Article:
At last count, Facebook boasted 1.35 billion monthly active users, or MAUs, worldwide. That’s over four times LinkedIn’s count of 331 million registered members. Of that total, 89.7 million members log in on a monthly basis. LinkedIn reports these as unique visiting members, but in practice they are the same as MAUs for the sake of comparison.

“Facebook at Work” is unlikely to tap into Facebook’s entire network, since its rollout is still speculative and would likely be on a small scale. Still, there’s definitely some long-term potential here if Facebook builds out the rumored service, and eventually integrates it with its broader network.

Communicating with colleagues

Microsoft Exchange is the dominant player in enterprise email, but a slew of popular chat applications are also used in the workplace. Slack has been skyrocketing in popularity recently, and is now one of the fastest-growing enterprise software applications ever.

The key to Slack’s success is the ability to integrate with a plethora of third-party services that are already popular within the enterprise segment, creating a platform out of the enterprise messaging service. Slack also has powerful search features to help workers find what they’re looking for. The start-up’s blistering growth has already attracted the attention of high-profile venture capitalists. Slack recently raised $120 million at a $1.1 billion valuation.

In general, messaging is becoming an increasingly competitive arena. Facebook has both Messenger and WhatsApp under its blue belt, so the company undoubtedly has plenty of experience with developing messaging products and services. Facebook might have some strength in consumer-oriented messaging, but it seemingly lacks the deep integrations that rival services like Slack can offer.

Playing well with others

On the collaboration front, Microsoft acquired Yammer in 2012 for $1.2 billion. Yammer is a private social network that integrates with collaboration software and business applications, and is now part of Office 365. Yammer is a big part of Microsoft’s strategy with collaboration software as it transitions away from SharePoint.

Microsoft also recently partnered with Dropbox. By integrating the other’s services, Microsoft and Dropbox will bolster the collaborative features that are critical to each company’s enterprise customers. Google Apps for Business has also been winning customers from Microsoft for years, becoming a notable player in the collaboration space in the process.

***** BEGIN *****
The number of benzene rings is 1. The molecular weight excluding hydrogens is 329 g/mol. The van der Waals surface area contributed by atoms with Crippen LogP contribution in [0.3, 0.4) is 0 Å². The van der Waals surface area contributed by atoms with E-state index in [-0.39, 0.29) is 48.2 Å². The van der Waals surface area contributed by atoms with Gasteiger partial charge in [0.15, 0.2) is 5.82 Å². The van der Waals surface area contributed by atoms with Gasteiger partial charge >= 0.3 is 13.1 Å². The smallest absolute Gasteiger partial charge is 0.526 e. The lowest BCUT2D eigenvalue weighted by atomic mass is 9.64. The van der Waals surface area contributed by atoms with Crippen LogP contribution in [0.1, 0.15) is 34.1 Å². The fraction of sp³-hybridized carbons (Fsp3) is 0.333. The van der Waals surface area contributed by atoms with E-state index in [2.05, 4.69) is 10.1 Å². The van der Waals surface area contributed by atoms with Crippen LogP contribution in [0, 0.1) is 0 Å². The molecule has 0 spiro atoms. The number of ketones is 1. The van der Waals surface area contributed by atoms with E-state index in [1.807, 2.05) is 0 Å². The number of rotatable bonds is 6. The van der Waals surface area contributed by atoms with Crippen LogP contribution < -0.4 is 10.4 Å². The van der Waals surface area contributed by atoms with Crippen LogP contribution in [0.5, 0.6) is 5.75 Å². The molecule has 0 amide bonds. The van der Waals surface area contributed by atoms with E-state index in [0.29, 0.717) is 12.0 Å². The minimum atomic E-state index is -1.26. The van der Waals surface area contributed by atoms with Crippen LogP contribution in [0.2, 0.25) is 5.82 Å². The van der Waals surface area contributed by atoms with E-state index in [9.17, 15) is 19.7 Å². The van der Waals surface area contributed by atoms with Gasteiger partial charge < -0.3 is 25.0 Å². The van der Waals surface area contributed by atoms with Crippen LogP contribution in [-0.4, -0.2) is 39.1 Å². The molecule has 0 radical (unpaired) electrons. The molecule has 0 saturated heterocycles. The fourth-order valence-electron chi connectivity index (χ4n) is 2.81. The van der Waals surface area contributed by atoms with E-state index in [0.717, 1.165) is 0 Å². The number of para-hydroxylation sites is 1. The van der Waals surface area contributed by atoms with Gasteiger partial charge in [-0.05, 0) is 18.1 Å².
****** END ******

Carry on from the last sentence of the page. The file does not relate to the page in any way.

This is easily the most important area of enterprise software, since employee collaboration is so critical to productivity. This is also where Facebook likely brings the least to the table. Current providers of collaborative tools offer comprehensive feature sets and have become very entrenched in the enterprise. Facebook will face a steep uphill battle in this area.

We don’t know what we don’t know

To be fair, not much is known about “Facebook at Work.” The company reportedly uses the product internally, and only began testing it at other companies within the past year or so.

Facebook’s current portfolio of consumer offerings might not be representative of what it hopes to offer the enterprise space. However, it’s hard to imagine the company could develop a full-featured offering that spans all of these areas in under a year when incumbents have spent many more years specializing and catering to these precise needs.

On top of that, Facebook is predominantly associated with personal social networking. The ability to separate personal and professional activity might be an attempt to blur the line, but consumer connotations aren’t easily shifted. Besides, aren’t Facebook’s privacy settings cumbersome enough already?

Shares of LinkedIn fell 5% of the news that Facebook could be developing a competing service, so it seems there is indeed some investor concern. However, history doesn’t inspire much confidence in Facebook’s professional abilities, which should downplay these fears.

Facebook acqui-hired job-search site Pursuit in 2011, but hasn’t done much in the job listing space that LinkedIn is disrupting. Third-party professional networking service BranchOut attempted to carve out a niche within Facebook as a free application (casually known as the “LinkedIn within Facebook”), but failed spectacularly and is now trying to sell itself.

The risk is that Facebook could become distracted by its pursuit of the enterprise segment, rather than focus on key business developments, notably building out the infrastructure for video ads or determining some type of monetization strategy for WhatsApp.

As an investor, I do like when Facebook takes calculated risks, such as Paper or Home, even if they fail. But those were inherently low risks with high potential rewards. Enterprise software is indeed a very lucrative space, but the time, energy, and development resources that it would require for Facebook to meaningfully challenge are simply too high.

TIME Social Media

You Asked: Can I Delete All My Old, Embarrassing Tweets?

Social Media Site Twitter Debuts On The New York Stock Exchange